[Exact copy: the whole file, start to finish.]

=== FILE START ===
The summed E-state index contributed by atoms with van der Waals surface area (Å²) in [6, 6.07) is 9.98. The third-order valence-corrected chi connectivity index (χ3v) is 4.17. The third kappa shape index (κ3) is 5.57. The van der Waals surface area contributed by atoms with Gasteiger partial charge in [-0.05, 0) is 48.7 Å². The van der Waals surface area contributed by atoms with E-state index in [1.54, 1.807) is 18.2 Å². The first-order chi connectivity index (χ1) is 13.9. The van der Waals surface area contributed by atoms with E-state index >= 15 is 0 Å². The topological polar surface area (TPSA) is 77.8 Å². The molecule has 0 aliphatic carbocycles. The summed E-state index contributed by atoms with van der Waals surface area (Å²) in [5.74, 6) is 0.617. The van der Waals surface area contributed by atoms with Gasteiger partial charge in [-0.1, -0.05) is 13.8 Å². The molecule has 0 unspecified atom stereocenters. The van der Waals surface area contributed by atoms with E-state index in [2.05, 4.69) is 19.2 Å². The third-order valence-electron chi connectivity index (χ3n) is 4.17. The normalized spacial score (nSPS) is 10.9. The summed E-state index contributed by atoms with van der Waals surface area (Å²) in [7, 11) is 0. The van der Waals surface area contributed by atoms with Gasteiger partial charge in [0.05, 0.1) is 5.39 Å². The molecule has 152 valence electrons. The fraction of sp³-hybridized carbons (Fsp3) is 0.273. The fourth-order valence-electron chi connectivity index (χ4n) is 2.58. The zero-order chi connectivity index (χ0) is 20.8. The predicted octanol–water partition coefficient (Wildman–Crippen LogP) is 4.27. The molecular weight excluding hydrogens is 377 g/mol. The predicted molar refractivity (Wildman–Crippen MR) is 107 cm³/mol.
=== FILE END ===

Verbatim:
The summed E-state index contributed by atoms with van der Waals surface area (Å²) in [6, 6.07) is 9.98. The third-order valence-corrected chi connectivity index (χ3v) is 4.17. The third kappa shape index (κ3) is 5.57. The van der Waals surface area contributed by atoms with Gasteiger partial charge in [-0.05, 0) is 48.7 Å². The van der Waals surface area contributed by atoms with E-state index in [1.54, 1.807) is 18.2 Å². The first-order chi connectivity index (χ1) is 13.9. The van der Waals surface area contributed by atoms with E-state index >= 15 is 0 Å². The topological polar surface area (TPSA) is 77.8 Å². The molecule has 0 aliphatic carbocycles. The summed E-state index contributed by atoms with van der Waals surface area (Å²) in [5.74, 6) is 0.617. The van der Waals surface area contributed by atoms with Gasteiger partial charge in [-0.1, -0.05) is 13.8 Å². The molecule has 0 unspecified atom stereocenters. The van der Waals surface area contributed by atoms with E-state index in [2.05, 4.69) is 19.2 Å². The third-order valence-electron chi connectivity index (χ3n) is 4.17. The normalized spacial score (nSPS) is 10.9. The summed E-state index contributed by atoms with van der Waals surface area (Å²) in [7, 11) is 0. The van der Waals surface area contributed by atoms with Gasteiger partial charge in [0.05, 0.1) is 5.39 Å². The molecule has 152 valence electrons. The fraction of sp³-hybridized carbons (Fsp3) is 0.273. The fourth-order valence-electron chi connectivity index (χ4n) is 2.58. The zero-order chi connectivity index (χ0) is 20.8. The predicted octanol–water partition coefficient (Wildman–Crippen LogP) is 4.27. The molecular weight excluding hydrogens is 377 g/mol. The predicted molar refractivity (Wildman–Crippen MR) is 107 cm³/mol.